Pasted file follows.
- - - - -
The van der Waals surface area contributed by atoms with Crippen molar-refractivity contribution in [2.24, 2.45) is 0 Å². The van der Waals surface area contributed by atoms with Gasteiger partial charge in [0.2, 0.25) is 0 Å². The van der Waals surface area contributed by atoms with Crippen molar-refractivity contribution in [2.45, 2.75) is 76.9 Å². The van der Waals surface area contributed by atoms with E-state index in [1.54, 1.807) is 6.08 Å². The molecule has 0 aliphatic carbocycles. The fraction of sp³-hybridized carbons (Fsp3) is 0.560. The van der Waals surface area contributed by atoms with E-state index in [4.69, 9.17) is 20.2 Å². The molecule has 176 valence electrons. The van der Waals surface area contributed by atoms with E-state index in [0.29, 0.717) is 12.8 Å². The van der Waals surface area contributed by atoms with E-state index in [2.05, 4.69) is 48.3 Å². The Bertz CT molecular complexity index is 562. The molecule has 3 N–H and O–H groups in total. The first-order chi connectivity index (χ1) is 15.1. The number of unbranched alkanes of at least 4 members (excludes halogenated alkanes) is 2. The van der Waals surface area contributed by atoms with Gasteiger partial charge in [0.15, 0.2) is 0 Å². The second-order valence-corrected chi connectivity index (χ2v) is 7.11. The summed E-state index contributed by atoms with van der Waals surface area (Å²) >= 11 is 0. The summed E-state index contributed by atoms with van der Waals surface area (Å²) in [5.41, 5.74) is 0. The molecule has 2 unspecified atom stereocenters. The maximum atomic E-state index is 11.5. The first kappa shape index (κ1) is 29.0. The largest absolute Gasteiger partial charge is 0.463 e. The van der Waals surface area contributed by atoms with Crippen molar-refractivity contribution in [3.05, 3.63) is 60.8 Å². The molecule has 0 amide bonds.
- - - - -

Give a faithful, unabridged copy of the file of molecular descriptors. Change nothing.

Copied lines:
The van der Waals surface area contributed by atoms with Crippen molar-refractivity contribution in [2.24, 2.45) is 0 Å². The van der Waals surface area contributed by atoms with Gasteiger partial charge in [0.2, 0.25) is 0 Å². The van der Waals surface area contributed by atoms with Crippen molar-refractivity contribution in [2.45, 2.75) is 76.9 Å². The van der Waals surface area contributed by atoms with E-state index in [1.54, 1.807) is 6.08 Å². The molecule has 0 aliphatic carbocycles. The fraction of sp³-hybridized carbons (Fsp3) is 0.560. The van der Waals surface area contributed by atoms with E-state index in [4.69, 9.17) is 20.2 Å². The molecule has 176 valence electrons. The van der Waals surface area contributed by atoms with E-state index in [0.29, 0.717) is 12.8 Å². The van der Waals surface area contributed by atoms with E-state index in [2.05, 4.69) is 48.3 Å². The Bertz CT molecular complexity index is 562. The molecule has 3 N–H and O–H groups in total. The first-order chi connectivity index (χ1) is 15.1. The number of unbranched alkanes of at least 4 members (excludes halogenated alkanes) is 2. The van der Waals surface area contributed by atoms with Gasteiger partial charge in [0.15, 0.2) is 0 Å². The second-order valence-corrected chi connectivity index (χ2v) is 7.11. The summed E-state index contributed by atoms with van der Waals surface area (Å²) >= 11 is 0. The summed E-state index contributed by atoms with van der Waals surface area (Å²) in [5.41, 5.74) is 0. The molecule has 2 unspecified atom stereocenters. The maximum atomic E-state index is 11.5. The first kappa shape index (κ1) is 29.0. The largest absolute Gasteiger partial charge is 0.463 e. The van der Waals surface area contributed by atoms with Crippen molar-refractivity contribution in [3.05, 3.63) is 60.8 Å². The molecule has 0 amide bonds.